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Florence + The Machine live!

| April 14, 2010 | 0 Comments

House Of Blues, Chicago
Monday, April 12, 2010

Florence Welch is no fluke. The British 23-year-old wowed an already converted, sold-out audience during her debut Chicago appearance. In just over an hour, the fiery redhead’s bellowing vocals and surprisingly demure demeanor brought her lone album, Lungs to life with the determination of a woman poised for world dominance.

Taking notes from the Stevie Nicks fashion handbook, Welch twirled and preened in a diaphanous black-lace shawl and matching dress while her five-piece backing band compensated for the lack of the album’s bells and whistles with straight-on, percussion-heavy rock. A fluttering, whimsical harp injected some poetic romance to the compositions, but Welch’s voice did all of the hefty lifting. At turns petite and often bordering on operatic, her pipes could make men jump ship and plunge to a murky death at its calling. Celine Dion might have the market cornered on hitting notes only small animals can hear and Mariah Carey may win at an octave-jumping contest, but Welch can certainly hold her own. (Oddly enough, Welch often reverts to Dion’s habit of pounding her chest when the songs turn riotous, and simulates Carey’s hand-climbing motion when trying to stretch a note.)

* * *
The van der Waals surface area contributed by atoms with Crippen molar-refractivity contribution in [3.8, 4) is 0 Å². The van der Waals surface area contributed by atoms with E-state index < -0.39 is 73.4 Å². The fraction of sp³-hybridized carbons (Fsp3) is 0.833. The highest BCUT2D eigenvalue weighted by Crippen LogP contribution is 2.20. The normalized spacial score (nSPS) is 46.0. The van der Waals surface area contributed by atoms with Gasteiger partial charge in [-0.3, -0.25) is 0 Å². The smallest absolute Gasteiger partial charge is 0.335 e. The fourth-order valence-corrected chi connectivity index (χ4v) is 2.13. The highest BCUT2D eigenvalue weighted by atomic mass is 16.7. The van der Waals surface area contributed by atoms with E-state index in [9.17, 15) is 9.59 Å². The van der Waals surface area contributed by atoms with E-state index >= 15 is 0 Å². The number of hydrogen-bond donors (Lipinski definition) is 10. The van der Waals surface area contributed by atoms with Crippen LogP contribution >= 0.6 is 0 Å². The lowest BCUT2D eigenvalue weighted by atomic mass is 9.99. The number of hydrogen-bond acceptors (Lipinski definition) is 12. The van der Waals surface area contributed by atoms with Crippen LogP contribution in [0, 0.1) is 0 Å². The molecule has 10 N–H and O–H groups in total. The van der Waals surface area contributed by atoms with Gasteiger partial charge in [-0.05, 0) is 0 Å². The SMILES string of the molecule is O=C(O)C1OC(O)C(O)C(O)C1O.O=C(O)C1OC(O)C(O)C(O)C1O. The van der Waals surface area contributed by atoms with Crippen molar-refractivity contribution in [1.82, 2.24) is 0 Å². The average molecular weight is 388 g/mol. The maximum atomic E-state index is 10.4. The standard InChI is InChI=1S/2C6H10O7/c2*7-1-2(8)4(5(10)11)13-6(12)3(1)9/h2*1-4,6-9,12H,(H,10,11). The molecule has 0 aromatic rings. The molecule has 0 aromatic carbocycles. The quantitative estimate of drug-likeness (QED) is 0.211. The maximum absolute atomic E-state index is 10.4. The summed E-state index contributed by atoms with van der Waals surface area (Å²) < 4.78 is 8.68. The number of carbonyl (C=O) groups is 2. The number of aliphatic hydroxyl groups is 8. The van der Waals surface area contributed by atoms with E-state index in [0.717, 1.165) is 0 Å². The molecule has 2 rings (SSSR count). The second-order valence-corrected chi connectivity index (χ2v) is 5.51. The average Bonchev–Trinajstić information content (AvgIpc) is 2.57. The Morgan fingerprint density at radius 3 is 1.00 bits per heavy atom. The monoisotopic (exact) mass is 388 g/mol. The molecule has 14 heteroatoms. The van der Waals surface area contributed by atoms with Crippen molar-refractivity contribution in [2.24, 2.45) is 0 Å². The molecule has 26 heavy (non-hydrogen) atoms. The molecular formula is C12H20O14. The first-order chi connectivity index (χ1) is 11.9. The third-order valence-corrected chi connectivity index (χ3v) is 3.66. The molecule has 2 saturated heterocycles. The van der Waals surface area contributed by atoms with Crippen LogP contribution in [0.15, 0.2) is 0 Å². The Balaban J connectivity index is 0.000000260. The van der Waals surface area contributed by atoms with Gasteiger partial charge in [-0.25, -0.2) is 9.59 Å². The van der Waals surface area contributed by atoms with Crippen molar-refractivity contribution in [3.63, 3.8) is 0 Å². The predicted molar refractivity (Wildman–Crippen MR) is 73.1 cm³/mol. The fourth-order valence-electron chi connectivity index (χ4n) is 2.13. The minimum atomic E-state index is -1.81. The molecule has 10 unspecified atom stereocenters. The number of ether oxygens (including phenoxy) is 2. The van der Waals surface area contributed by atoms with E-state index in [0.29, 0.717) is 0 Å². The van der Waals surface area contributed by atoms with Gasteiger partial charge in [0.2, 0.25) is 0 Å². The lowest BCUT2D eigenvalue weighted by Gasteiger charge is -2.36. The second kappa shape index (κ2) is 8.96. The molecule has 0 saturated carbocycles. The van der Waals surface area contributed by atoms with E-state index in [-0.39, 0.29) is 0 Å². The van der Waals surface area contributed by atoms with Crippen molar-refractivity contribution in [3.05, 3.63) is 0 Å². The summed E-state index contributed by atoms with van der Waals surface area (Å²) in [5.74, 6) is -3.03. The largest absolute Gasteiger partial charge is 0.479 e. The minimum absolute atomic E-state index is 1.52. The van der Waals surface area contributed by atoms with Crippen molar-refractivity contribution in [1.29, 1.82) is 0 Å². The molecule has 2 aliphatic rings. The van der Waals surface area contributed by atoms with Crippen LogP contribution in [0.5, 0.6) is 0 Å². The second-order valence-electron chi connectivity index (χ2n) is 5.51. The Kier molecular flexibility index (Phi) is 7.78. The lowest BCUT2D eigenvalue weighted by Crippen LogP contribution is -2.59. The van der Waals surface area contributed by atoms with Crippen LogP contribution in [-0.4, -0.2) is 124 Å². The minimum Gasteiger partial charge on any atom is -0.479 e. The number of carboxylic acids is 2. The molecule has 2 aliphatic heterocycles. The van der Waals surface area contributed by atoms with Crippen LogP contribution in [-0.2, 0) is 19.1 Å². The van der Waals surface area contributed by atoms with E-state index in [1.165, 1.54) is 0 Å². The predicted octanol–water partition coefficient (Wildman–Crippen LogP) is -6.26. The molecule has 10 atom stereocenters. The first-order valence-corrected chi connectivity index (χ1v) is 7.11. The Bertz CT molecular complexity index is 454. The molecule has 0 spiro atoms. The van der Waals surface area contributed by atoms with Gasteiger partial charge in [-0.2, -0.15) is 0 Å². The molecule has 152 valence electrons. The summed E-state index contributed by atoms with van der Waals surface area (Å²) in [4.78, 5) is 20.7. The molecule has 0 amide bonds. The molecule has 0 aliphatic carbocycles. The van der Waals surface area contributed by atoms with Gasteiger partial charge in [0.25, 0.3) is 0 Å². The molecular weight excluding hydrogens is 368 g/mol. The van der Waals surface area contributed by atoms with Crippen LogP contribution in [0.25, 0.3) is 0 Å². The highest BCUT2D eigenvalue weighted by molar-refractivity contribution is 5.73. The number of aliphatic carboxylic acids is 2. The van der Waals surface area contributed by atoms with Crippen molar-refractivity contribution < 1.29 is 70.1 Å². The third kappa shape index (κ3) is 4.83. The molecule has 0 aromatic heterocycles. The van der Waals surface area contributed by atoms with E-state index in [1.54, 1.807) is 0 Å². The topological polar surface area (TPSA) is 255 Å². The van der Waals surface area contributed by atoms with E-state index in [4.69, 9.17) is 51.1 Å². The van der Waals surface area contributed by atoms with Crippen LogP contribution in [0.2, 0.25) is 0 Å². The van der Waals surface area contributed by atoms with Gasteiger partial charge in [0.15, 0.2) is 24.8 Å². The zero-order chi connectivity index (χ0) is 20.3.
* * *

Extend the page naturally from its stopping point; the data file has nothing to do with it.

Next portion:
Bathed in ghoulish back lighting, Welch opened with an intense, attention-grabbing “Howl” and veered into a peppy “Kiss With A Fist” before deconstructing “Drumming Song” into a three-part saga with a drawn-out coda that gave new meaning to delayed gratification. “I’m Not Calling You A Liar” transformed Welch from a rough-and-tumble creature with an inhuman lung capacity into a slinky chanteuse, while both the cascading “Lungs” and “Cosmic Love” threatened to tear the roof off in an effort to rejoin the heavens. The calypso, spring-break-ready rhythms of “Hurricane Drunk” stood in stark contrast to the song’s post-breakup lyrics, yet the gothic, haunted-mansion vibe of the box set-only release “Hardest Of Hearts” fit perfectly, along with a deluge of strobe beams.

Welch seemed most comfortable during epic versions of “Dog Days Are Over” and “Rabbit Heart (Raise It Up),” where she was able to meld her rafter-reaching vocals with hand-clapping, dance-centric tunes that found the crowd enthusiastically pogoing to the brink of breaking a sweat.

— Janine Schaults

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Category: Live Reviews, Weekly

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